The combination is effective in around 95% for early pregnancies.

Alone it may be more effective in earlier gestation.

It is recommended for pregnancies up to 12 weeks to use 12 tablets of 200 mcg.

Four tablets of misoprostol are placed under the tongue or far up the vagina and let dissolved for 30 minutes.

The process is repeated at 3 and 6 hours.

The process It works in 90% after first attempt and, in case of failure, the attempt may be repeated after a minimum of 3 days.

It can also be used to dilate the cervix in preparation for a surgical abortion, particularly in the second trimester.

By mouth it is the least effective mode of administration treatment for producing complete abortion in a period of 24 hours due to the liver’s first-pass effect which reduces the bioavailability of the misoprostol.

Vaginal and sublingual routes result in greater efficacy and extended duration of action because they are directly absorbed into circulation by bypassing the liver first-pass effect.

Testing before using for abortion confirmation of pregnancy: hematocrit or Hb tests, and Rh testing.

If used for treatment of complete abortion, a pregnancy test, physical examination of the uterus, and ultrasound should be performed to ensure success of treatment.

It is also used to prevent and treat post-partum bleeding, with orally administered misoprostol being marginally less effective than oxytocin.

The use of rectally administered misoprostol is associated with lower rates of side effects compared to other routes for vaginal postpartum bleeding.

Oxytocin must also be given by injection, while misprostol can be given orally or rectally for this use.

Can be use for cervical ripening in advance of an endometrial biopsy to reduce the need for use of a tenaculum or cervical dilator.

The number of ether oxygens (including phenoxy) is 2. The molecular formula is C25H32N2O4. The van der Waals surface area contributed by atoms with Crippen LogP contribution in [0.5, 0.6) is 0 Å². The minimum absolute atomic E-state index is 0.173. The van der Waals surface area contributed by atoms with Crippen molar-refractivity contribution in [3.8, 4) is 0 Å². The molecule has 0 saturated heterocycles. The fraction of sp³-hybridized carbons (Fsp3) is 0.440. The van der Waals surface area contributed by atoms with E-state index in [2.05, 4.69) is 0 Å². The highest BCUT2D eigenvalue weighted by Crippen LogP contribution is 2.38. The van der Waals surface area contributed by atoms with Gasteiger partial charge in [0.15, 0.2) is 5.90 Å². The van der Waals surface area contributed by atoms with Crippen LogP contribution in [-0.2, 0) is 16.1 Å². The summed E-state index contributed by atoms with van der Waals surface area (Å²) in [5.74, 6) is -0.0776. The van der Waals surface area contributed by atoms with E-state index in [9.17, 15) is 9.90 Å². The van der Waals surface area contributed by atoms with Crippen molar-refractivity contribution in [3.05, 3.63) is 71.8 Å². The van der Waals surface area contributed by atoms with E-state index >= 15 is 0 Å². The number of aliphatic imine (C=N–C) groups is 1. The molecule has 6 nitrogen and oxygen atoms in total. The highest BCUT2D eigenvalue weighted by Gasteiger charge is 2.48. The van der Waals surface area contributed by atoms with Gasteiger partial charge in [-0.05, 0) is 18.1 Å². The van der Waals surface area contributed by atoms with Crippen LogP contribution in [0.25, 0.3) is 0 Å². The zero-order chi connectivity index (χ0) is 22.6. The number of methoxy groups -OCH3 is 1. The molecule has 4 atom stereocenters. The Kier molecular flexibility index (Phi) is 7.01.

Adverse effects: taking misoprostol by mouth for the prevention of stomach ulcers is associated with diarrhea.

An average 13% of people reported diarrhea, which was dose-related and self-limiting, when taken orally for the prevention of stomach ulcers.

Fever is almost universal when multiple doses are given every 4 to 6 hours.

Side effects are increased by sublingual or oral misoprostol administered drug, compared to a low dose (400 ug) vaginal misoprostol.

Low dose vaginal misoprostol is linked with low complete abortion rate.

Sublingually administered misoprostol dosed at 400-600 ug has greater likelihood of fever and diarrhea due to its quicker onset of action, higher peak concentration and bioavailability in comparison to vaginal or oral misoprostol.

Bleeding and cramping is commonly experienced after administration of misoprostol for abortion.

Should not be taken by pregnant women with wanted pregnancies to reduce the risk of NSAID-induced gastric ulcers.

May cause cervical ripening and uterine hyperstimulation, which can negatively affect the blood supply to the fetus and increases the risk of complications such as uterine rupture.

It is a prostaglandin analogue that binds to myometrial cells to cause myometrial contractions leading to expulsion of tissue.

Binds to and stimulates prostaglandin EP2 receptors, prostaglandin EP3 receptor and prostaglandin EP4 receptor but not Prostaglandin EP1 receptor.

Failed misoprostol abortions are associated with birth defects in some cases.